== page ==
In partnership with film distributors and/or filmmakers, the Museum presents new releases for viewers to stream from home. Fifty percent of ticket sales benefit the Museum.

People Everyday: The Films of Jeanie Finlay
Where other documentaries might make sideshow spectacles of unconventional lifestyles, the films of Emmy-nominated U.K. filmmaker Jeanie Finlay have always met her subjects where they are, as equals, focusing on individuals and communities with passions to pursue and stories to tell. MoMI presents a ten-film retrospective—all online—of Finlay’s films, including the Virtual Cinema release of her new film Seahorse, about a trans man who gives birth. Other titles are Orion: The Man Who Would Be KingSOUND IT OUT!, a portrait of the last remaining record store and its patrons in a small English town; Goth CruisePanto!, a heartfelt and heartbreaking documentary about amateur actors putting on a community theater production of Puss in BootsThe Great Hip Hop HoaxTeenland, an intimate look at four teens interviewed in their own bedrooms about hopes, fears, and the future; and the three short works IndietracksNottingham Lace, and Love TakesTickets: $3.99 per film ($20 series pass, excl. Seahorse / $15 for MoMI members). Press release | Press images | Series information

JUNE 5–15
Dir. Jeanie Finlay. 2019, 89 mins. Freddy is 30 and yearns to start a family, but for him this ordinary desire comes with unique challenges. He is a gay transgender man. Deciding to carry his own baby took years of soul searching, but nothing could prepare him for the reality of pregnancy, as both a physical experience and one that challenges society's fundamental understanding of gender, parenthood, and family. Made with unprecedented access and collaboration over three years, the film follows Freddy from preparing to conceive right through to birth. It is an intimate, audacious, and lyrical story about conception, pregnancy, birth, and what makes us who we are. Trailer | View Seahorse ($12 / $10 MoMI Members).

JUNE 5–18
Dir. Josephine Decker. 2020, 107 mins. With Elisabeth Moss, Michael Stuhlbarg, Odessa Young, Logan Lerman. The latest from celebrated director Josephine Decker (Madeline's Madeline) is a Sundance Film Festival award-winning dramatization of a real-life event centered on mid-century horror writer Shirley Jackson (The Haunting of Hill House, which inspired multiple screen adaptations, including a recent Netflix series by the same name). Jackson (Moss) is on the precipice of writing her masterpiece when the arrival of newlyweds (Young and Lerman) upends her meticulous routine and heightens tensions in her already tempestuous relationship with her philandering husband (Stuhlbarg). The middle-aged couple, prone to ruthless barbs and copious afternoon cocktails, begins to toy mercilessly with the naïve young couple. A NEON release. Trailer | View Shirley ($5.99).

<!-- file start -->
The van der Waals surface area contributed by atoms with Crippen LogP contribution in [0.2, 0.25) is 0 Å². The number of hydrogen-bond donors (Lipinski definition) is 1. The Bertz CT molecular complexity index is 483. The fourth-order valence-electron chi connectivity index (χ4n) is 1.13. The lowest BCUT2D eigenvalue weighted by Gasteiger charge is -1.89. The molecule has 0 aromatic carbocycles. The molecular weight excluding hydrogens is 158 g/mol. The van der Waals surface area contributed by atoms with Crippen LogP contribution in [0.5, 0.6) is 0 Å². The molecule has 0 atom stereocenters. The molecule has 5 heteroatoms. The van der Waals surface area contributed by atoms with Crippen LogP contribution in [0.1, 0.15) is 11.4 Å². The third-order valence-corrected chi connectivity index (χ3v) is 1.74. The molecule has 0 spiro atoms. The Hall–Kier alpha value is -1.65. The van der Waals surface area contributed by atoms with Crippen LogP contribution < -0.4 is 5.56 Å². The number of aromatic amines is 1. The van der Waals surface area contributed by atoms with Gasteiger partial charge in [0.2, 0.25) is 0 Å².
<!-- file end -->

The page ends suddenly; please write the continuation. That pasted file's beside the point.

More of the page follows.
You Don't Nomi
JUNE 10–24
Dir. Jeffrey McHale. 2019, 92 mins. How did one of the most reviled films of all time become an audience favorite and critical darling? You Don't Nomi revisits Paul Verhoeven's notorious 1995 movie Showgirls 25 years after it premiered to negative reviews, public scorn, and box office failure. Debut filmmaker Jeffrey McHale brings together archival footage, visual analysis, and critical perspective from a variety of partisans—including Adam Nayman, April Kidwell, Haley Mlotek, and Peaches Christ—to explore the complicated, fascinating afterlife of a film that has become an improbable topic of critical conversation and academic study. A RLJ Entertainment release. Trailer | View You Don't Nomi ($9.99).

Marona's Fantastic Tale
JUNE 12–25